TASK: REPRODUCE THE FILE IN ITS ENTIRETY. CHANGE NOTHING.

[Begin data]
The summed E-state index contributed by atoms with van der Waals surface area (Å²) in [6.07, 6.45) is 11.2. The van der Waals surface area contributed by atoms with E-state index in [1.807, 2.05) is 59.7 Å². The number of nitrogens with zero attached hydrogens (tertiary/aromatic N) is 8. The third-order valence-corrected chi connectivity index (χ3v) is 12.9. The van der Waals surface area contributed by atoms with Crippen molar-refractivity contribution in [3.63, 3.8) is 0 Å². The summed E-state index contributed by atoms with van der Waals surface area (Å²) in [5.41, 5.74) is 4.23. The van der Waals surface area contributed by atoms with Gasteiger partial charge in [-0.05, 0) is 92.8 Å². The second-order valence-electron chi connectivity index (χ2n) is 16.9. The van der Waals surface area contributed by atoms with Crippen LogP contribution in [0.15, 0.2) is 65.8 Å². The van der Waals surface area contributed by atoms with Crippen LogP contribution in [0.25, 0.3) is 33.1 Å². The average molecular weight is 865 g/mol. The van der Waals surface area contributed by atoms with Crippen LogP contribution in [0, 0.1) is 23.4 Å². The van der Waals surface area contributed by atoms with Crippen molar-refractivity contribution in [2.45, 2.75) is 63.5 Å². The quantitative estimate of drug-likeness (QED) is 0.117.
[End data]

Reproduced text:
The summed E-state index contributed by atoms with van der Waals surface area (Å²) in [6.07, 6.45) is 11.2. The van der Waals surface area contributed by atoms with E-state index in [1.807, 2.05) is 59.7 Å². The number of nitrogens with zero attached hydrogens (tertiary/aromatic N) is 8. The third-order valence-corrected chi connectivity index (χ3v) is 12.9. The van der Waals surface area contributed by atoms with Crippen molar-refractivity contribution in [3.63, 3.8) is 0 Å². The summed E-state index contributed by atoms with van der Waals surface area (Å²) in [5.41, 5.74) is 4.23. The van der Waals surface area contributed by atoms with Gasteiger partial charge in [-0.05, 0) is 92.8 Å². The second-order valence-electron chi connectivity index (χ2n) is 16.9. The van der Waals surface area contributed by atoms with Crippen LogP contribution in [0.15, 0.2) is 65.8 Å². The van der Waals surface area contributed by atoms with Crippen LogP contribution in [0.25, 0.3) is 33.1 Å². The average molecular weight is 865 g/mol. The van der Waals surface area contributed by atoms with Crippen LogP contribution in [0, 0.1) is 23.4 Å². The van der Waals surface area contributed by atoms with Crippen molar-refractivity contribution in [2.45, 2.75) is 63.5 Å². The quantitative estimate of drug-likeness (QED) is 0.117.